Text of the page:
By combining data from two major European observatories located in Chile, and those from the Hubble Space Telescope, a team of scientists composed of an associate researcher and an astronomer of the Institut de recherche en astrophysique et planétologie (IRAP/OMP – CNRS/CNES/UT3 Paul Sabatier) discovered the farthest galaxy known to date. By studying the history of star formation in this galaxy, they were able to demonstrate that this galaxy already existed 250 million years after the Big Bang, thus bringing very strong constraints on the formation patterns of the first galaxies. The results of this study are published in the journal Nature on May 17, 2018.
Understanding the formation and evolution of the first galaxies in the Universe is one of the great questions of modern astronomy. In particular, determining the time at which they began to form their first stars, and thus illuminate the Universe, is the cornerstone of models of the formation and evolution of the first galaxies. But locating these astronomical objects at the frontiers of the observable Universe is not easy, because these galaxies are much smaller than the Milky Way, and therefore much less luminous and most of them too faint to be detected by today’s telescopes.
However, the presence of a very massive cluster of galaxies on the line of sight, located between these first objects in the Universe and the telescopes, acts as a magnifying glass, amplifying the light emitted by the galaxies and making them detectable on Earth: this is the method known as gravitational telescopes.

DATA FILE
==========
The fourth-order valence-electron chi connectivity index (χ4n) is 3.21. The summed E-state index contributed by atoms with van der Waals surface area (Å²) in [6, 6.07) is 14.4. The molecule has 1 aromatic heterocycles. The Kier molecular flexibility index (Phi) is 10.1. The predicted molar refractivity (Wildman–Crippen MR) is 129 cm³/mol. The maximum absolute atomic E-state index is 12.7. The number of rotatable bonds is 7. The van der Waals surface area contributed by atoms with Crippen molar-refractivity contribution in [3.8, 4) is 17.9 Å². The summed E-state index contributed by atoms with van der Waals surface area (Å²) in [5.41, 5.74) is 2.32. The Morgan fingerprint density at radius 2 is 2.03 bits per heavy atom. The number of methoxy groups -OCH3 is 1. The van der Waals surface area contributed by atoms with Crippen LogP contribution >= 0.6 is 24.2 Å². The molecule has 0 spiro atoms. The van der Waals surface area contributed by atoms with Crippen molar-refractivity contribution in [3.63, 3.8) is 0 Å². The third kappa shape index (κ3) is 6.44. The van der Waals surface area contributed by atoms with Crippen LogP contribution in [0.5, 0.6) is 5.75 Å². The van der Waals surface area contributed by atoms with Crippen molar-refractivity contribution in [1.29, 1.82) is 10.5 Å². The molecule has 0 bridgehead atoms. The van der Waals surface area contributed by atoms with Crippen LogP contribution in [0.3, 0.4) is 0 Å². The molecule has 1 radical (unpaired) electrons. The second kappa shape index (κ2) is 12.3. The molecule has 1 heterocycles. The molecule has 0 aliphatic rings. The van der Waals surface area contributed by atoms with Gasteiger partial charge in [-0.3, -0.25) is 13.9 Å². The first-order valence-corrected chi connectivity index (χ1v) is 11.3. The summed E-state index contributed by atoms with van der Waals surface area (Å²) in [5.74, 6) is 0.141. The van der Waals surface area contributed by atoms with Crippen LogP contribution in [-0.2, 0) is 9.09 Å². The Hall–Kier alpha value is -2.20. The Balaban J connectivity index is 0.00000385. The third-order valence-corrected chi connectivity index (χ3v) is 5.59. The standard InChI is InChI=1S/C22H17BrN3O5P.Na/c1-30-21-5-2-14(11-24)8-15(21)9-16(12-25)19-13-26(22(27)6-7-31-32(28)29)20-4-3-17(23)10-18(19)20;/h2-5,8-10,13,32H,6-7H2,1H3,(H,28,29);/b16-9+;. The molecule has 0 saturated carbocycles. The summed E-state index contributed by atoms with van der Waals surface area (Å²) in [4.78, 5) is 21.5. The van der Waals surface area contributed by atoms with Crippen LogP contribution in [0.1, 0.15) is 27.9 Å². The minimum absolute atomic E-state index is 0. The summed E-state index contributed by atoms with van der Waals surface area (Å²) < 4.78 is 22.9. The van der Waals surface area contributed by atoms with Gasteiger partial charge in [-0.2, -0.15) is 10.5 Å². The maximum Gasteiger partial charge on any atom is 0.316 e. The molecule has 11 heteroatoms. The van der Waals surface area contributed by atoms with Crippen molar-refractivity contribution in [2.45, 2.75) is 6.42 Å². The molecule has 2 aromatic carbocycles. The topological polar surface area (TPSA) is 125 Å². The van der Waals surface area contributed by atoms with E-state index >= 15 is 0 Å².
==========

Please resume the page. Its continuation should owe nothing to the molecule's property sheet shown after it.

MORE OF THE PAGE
Using this method, a team co-led by Takuya Hashimoto1 and Nicolas Laporte2 was able to locate the most distant galaxy known to date, by combining ultra-deep data from the Hubble Space Telescope and the ALMA and VLT observatories (in Chile). They were able to observe the galaxy MACJ1149-JD1 as it was 542 million years after the Big Bang. Thanks to their observations, they were able to determine the age of the stars in this galaxy and to show that they formed 300 million years earlier, when the Universe was 250 million years old! If MACSJ1149-JD1 is representative of this first generation of galaxies, it may well be that the galaxies formed at that time were much brighter than previously thought.
Future studies to be conducted with the new JWST and ELT telescopes will confirm this hypothesis, not only by re-studying this galaxy with greater sensitivity, but also by increasing the samples of objects for which both the time of formation and the physical properties are known.
1Osaka Sangyo University / National Astronomical Observatory of Japan
2IRAP / University College London
- Publication : Takuya Hashimoto, Nicolas Laporte, Ken Mawatari, Richard S. Ellis, Akio. K. Inoue, Erik Zackrisson, Guido Roberts-Borsani, Wei Zheng, Yoichi Tamura, Franz E. Bauer, Thomas Fletcher, Yuichi Harikane, Bunyo Hatsukade, Natsuki H. Hayatsu, Yuichi Matsuda, Hiroshi Matsuo, Takashi Okamoto, Masami Ouchi, Roser Pell´o, Claes-Erik Rydberg, Ikkoh Shimizu, Yoshiaki Taniguchi, Hideki Umehata, Naoki Yoshida.The onset of star formation 250 million years after the Big Bang,Nature
- ESO Press Release : ALMA and VLT Find Evidence for Stars Forming Just 250 Million Years After Big Bang
- Roser Pello, astronome à l’Université Toulouse III – Paul Sabatier, Institut de Recherche en Astrophysique et Planétologie, Tél : 05 61 33 28 12, firstname.lastname@example.org
- Nicolas Laporte, chercheur associé à l’Institut de Recherche en Astrophysique et Planétologie, University College London, email@example.com